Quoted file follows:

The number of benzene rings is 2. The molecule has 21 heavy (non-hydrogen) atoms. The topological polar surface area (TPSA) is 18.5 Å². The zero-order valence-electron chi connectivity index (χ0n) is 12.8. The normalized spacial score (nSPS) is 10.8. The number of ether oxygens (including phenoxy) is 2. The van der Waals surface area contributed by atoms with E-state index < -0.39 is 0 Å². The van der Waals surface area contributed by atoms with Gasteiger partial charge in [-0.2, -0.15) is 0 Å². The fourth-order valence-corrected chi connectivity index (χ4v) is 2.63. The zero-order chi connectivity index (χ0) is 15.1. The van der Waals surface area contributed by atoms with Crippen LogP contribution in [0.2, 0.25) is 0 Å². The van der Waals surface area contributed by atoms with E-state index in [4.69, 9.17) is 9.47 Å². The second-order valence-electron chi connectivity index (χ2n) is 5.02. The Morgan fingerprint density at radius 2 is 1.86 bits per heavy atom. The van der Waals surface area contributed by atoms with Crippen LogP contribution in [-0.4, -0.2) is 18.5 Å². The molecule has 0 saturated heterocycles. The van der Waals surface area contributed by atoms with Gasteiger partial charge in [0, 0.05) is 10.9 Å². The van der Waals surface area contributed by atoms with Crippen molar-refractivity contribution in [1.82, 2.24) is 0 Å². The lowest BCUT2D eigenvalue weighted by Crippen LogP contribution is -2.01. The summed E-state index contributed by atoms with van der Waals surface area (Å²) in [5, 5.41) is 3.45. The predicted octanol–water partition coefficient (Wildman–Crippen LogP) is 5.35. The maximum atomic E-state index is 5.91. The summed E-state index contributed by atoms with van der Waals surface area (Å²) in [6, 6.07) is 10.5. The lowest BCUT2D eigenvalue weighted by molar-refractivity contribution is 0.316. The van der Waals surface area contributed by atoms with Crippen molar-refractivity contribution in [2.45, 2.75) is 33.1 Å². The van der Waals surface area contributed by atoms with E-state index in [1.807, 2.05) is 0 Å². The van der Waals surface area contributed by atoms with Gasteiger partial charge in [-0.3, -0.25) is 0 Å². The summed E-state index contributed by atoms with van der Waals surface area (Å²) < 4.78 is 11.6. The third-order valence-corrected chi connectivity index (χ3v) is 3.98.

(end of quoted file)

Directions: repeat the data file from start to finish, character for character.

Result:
The number of benzene rings is 2. The molecule has 21 heavy (non-hydrogen) atoms. The topological polar surface area (TPSA) is 18.5 Å². The zero-order valence-electron chi connectivity index (χ0n) is 12.8. The normalized spacial score (nSPS) is 10.8. The number of ether oxygens (including phenoxy) is 2. The van der Waals surface area contributed by atoms with E-state index < -0.39 is 0 Å². The van der Waals surface area contributed by atoms with Gasteiger partial charge in [-0.2, -0.15) is 0 Å². The fourth-order valence-corrected chi connectivity index (χ4v) is 2.63. The zero-order chi connectivity index (χ0) is 15.1. The van der Waals surface area contributed by atoms with Crippen LogP contribution in [0.2, 0.25) is 0 Å². The van der Waals surface area contributed by atoms with E-state index in [4.69, 9.17) is 9.47 Å². The second-order valence-electron chi connectivity index (χ2n) is 5.02. The Morgan fingerprint density at radius 2 is 1.86 bits per heavy atom. The van der Waals surface area contributed by atoms with Crippen LogP contribution in [-0.4, -0.2) is 18.5 Å². The molecule has 0 saturated heterocycles. The van der Waals surface area contributed by atoms with Gasteiger partial charge in [0, 0.05) is 10.9 Å². The van der Waals surface area contributed by atoms with Crippen molar-refractivity contribution in [1.82, 2.24) is 0 Å². The lowest BCUT2D eigenvalue weighted by Crippen LogP contribution is -2.01. The summed E-state index contributed by atoms with van der Waals surface area (Å²) in [5, 5.41) is 3.45. The predicted octanol–water partition coefficient (Wildman–Crippen LogP) is 5.35. The maximum atomic E-state index is 5.91. The summed E-state index contributed by atoms with van der Waals surface area (Å²) in [6, 6.07) is 10.5. The lowest BCUT2D eigenvalue weighted by molar-refractivity contribution is 0.316. The van der Waals surface area contributed by atoms with Crippen molar-refractivity contribution in [2.45, 2.75) is 33.1 Å². The van der Waals surface area contributed by atoms with E-state index in [1.807, 2.05) is 0 Å². The van der Waals surface area contributed by atoms with Gasteiger partial charge in [-0.3, -0.25) is 0 Å². The summed E-state index contributed by atoms with van der Waals surface area (Å²) < 4.78 is 11.6. The third-order valence-corrected chi connectivity index (χ3v) is 3.98.